Salma El-Wardany is an inspiring writer, poet, speaker, BBC radio host, and business owner. Half Egyptian, half Irish, and raised with a Pakistani father in England, her heritage is diverse, yet she is incredibly Egyptian at heart. Her work centers around feminism and gender, especially Muslim women and how they change the narratives, and in doing so, their lives. We spoke to her all about women, motherhood, and feminism in Egypt.
As is the case for many of us, Salma has had her fair share of scars. “Perhaps the most notable scars are the ones I got from an abusive relationship I was in,” she says, “he was possessive, jealous, controlling and cruel, and in that relationship, I completely faded away. I think so much of my power and fight comes from these scars.” Seeing how powerful and courageous she is, one cannot help but wonder why such strong women can still fall victims of abuse. “I was loud and fearless and was basically raised by a feminist mother to be a feminist. Yet I still ended up in an abusive relationship,” she tells, “but nothing exists in isolation and often there are other forces at play. For me, it was identity and the desire to belong somewhere.”
Mothers play a fundamental role in shaping their children’s personalities. Their influence in terms of toxic masculinity and supporting the patriarchy is undeniable. “Women are often agents of patriarchy and they, too, contribute to toxic behaviors,” Salma says. “However, I don’t always like to focus on this part, because I think it’s really easy to blame women for everything. The truth is, the bigger problem is men and structural inequality,” she explains.
A strong mother, however, will raise strong daughters, “everything I am is because of the woman that raised me. I know what empowerment looks like because of her, and I learned how to fight for other women because she taught and showed me,” she recalls. It is that power to teach, which makes mothers’ impact on children so essential. “I think that’s how they do it, by showing. By never letting up the fight and always calling out patriarchy around them so their daughters and sons can see them do it and learn from it,” she tells.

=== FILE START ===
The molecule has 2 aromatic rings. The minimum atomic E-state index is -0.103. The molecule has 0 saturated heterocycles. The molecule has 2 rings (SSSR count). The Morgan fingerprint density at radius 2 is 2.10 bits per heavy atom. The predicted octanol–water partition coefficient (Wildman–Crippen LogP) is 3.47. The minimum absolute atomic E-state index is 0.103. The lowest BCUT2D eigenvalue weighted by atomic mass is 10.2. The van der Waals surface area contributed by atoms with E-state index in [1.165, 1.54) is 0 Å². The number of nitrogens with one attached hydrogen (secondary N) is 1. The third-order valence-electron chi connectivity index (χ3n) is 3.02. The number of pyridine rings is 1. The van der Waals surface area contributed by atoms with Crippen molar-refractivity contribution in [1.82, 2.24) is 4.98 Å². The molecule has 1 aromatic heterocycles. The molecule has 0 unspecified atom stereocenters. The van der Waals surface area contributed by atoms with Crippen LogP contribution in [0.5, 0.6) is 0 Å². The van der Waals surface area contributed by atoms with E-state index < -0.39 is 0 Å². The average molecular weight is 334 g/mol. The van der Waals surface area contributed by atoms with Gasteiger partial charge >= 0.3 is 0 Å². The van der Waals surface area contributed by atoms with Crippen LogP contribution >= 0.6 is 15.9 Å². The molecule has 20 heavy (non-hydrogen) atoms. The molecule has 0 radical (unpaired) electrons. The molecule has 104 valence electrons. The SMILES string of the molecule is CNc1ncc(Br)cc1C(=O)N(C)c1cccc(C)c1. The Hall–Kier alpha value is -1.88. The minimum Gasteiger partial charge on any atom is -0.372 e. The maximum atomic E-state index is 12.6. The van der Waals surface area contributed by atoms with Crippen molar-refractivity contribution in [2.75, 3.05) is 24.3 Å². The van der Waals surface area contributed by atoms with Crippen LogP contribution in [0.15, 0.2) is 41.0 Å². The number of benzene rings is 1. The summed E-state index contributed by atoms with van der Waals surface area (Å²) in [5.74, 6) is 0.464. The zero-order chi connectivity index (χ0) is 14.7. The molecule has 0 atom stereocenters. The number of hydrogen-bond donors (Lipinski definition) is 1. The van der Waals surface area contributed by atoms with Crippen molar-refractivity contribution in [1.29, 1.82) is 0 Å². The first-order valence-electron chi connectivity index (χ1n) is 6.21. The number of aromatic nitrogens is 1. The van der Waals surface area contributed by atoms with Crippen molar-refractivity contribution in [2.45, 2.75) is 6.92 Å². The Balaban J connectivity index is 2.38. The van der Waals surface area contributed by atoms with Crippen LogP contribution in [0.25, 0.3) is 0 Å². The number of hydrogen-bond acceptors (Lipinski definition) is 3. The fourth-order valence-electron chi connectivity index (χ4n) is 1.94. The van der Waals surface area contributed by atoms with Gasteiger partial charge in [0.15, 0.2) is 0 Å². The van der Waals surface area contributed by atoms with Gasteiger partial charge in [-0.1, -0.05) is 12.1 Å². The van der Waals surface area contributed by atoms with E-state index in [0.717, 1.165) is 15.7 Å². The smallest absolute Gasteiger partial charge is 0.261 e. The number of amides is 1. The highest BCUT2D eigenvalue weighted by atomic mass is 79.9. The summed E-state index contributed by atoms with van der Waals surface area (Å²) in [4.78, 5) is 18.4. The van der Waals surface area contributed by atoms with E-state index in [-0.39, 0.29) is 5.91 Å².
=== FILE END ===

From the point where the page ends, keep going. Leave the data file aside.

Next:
As with all great power, there is also great responsibility on mothers. The very identity of their children is dependent on them,
“I think we access identity through lots of people around us, but certain people, like mothers and lovers, have a bigger impact,”
Salma continues, “I catch myself saying things and realize I may be turning into my mother. But when you’re young it’s hard to be emotionally cognizant of those identity pulls. I think a lot of the work of separating identities has to come from mothers themselves.”
Young girls are taught, by not only their mothers but society as a whole, to “be good girls”. And while that might seem harmless, it can stop them from speaking up about abuse, or even worse, rape. “So many things contribute to this, that to say it was just the idea of being a ‘good girl’ would be a disservice,” she explains, “social consequences, lack of financial independence and unsafe environments are also the reasons women are still scared to say anything about their scars. The repercussions of pointing out a scar are often too extreme, so women keep putting the bandages on every morning.”
Working on feminist issues can trigger anyone, especially women. So, it is frustrating when someone like Salma is perceived as “just angry”. “I get that a lot, but to be honest I am angry. It is 2020 and we still haven’t reached any semblance of equality,” she says, “I’ve got loads to communicate outside my anger, but my anger isn’t going anywhere.”
Finally, something that can truly provide protection for women is the law. Sadly, in Egypt, the “woman and child” laws are in desperate need of a major facelift. “So much oppression happens because women are forced to stay in certain situations. And often this is because the legal system doesn’t support them to change their circumstances. We need legislation that supports women and keeps them safe so that they have the option to leave,” Salma concludes.